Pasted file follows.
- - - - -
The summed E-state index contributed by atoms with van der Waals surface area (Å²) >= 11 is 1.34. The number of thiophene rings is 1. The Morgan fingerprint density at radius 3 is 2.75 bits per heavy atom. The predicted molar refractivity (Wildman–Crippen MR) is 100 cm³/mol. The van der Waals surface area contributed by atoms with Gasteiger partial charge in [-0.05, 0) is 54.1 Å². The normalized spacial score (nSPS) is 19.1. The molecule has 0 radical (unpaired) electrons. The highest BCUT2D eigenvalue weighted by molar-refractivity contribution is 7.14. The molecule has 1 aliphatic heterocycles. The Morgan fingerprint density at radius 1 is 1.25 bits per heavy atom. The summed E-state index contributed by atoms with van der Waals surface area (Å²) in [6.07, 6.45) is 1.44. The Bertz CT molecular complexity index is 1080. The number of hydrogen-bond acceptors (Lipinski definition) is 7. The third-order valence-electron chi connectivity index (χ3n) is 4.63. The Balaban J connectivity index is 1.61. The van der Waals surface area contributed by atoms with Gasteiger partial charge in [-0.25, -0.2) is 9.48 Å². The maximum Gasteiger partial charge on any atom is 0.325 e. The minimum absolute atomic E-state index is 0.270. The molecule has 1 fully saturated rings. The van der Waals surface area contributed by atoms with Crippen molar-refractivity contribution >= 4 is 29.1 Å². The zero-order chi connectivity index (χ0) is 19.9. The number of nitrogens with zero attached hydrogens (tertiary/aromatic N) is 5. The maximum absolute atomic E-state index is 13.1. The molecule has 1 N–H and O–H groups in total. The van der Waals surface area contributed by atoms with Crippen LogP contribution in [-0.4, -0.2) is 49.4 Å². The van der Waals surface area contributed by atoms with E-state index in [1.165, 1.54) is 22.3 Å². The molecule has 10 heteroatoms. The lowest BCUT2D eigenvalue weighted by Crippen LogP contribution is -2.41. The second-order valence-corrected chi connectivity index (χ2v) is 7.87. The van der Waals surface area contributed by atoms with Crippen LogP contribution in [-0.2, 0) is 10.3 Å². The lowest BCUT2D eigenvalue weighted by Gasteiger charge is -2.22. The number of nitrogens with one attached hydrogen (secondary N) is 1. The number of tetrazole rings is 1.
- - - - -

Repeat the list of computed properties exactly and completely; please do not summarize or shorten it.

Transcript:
The summed E-state index contributed by atoms with van der Waals surface area (Å²) >= 11 is 1.34. The number of thiophene rings is 1. The Morgan fingerprint density at radius 3 is 2.75 bits per heavy atom. The predicted molar refractivity (Wildman–Crippen MR) is 100 cm³/mol. The van der Waals surface area contributed by atoms with Gasteiger partial charge in [-0.05, 0) is 54.1 Å². The normalized spacial score (nSPS) is 19.1. The molecule has 0 radical (unpaired) electrons. The highest BCUT2D eigenvalue weighted by molar-refractivity contribution is 7.14. The molecule has 1 aliphatic heterocycles. The Morgan fingerprint density at radius 1 is 1.25 bits per heavy atom. The summed E-state index contributed by atoms with van der Waals surface area (Å²) in [6.07, 6.45) is 1.44. The Bertz CT molecular complexity index is 1080. The number of hydrogen-bond acceptors (Lipinski definition) is 7. The third-order valence-electron chi connectivity index (χ3n) is 4.63. The Balaban J connectivity index is 1.61. The van der Waals surface area contributed by atoms with Gasteiger partial charge in [-0.25, -0.2) is 9.48 Å². The maximum Gasteiger partial charge on any atom is 0.325 e. The minimum absolute atomic E-state index is 0.270. The molecule has 1 fully saturated rings. The van der Waals surface area contributed by atoms with Crippen molar-refractivity contribution >= 4 is 29.1 Å². The zero-order chi connectivity index (χ0) is 19.9. The number of nitrogens with zero attached hydrogens (tertiary/aromatic N) is 5. The maximum absolute atomic E-state index is 13.1. The molecule has 1 N–H and O–H groups in total. The van der Waals surface area contributed by atoms with Crippen LogP contribution in [-0.4, -0.2) is 49.4 Å². The van der Waals surface area contributed by atoms with E-state index in [1.165, 1.54) is 22.3 Å². The molecule has 10 heteroatoms. The lowest BCUT2D eigenvalue weighted by Crippen LogP contribution is -2.41. The second-order valence-corrected chi connectivity index (χ2v) is 7.87. The van der Waals surface area contributed by atoms with Crippen LogP contribution in [-0.2, 0) is 10.3 Å². The lowest BCUT2D eigenvalue weighted by Gasteiger charge is -2.22. The number of nitrogens with one attached hydrogen (secondary N) is 1. The number of tetrazole rings is 1.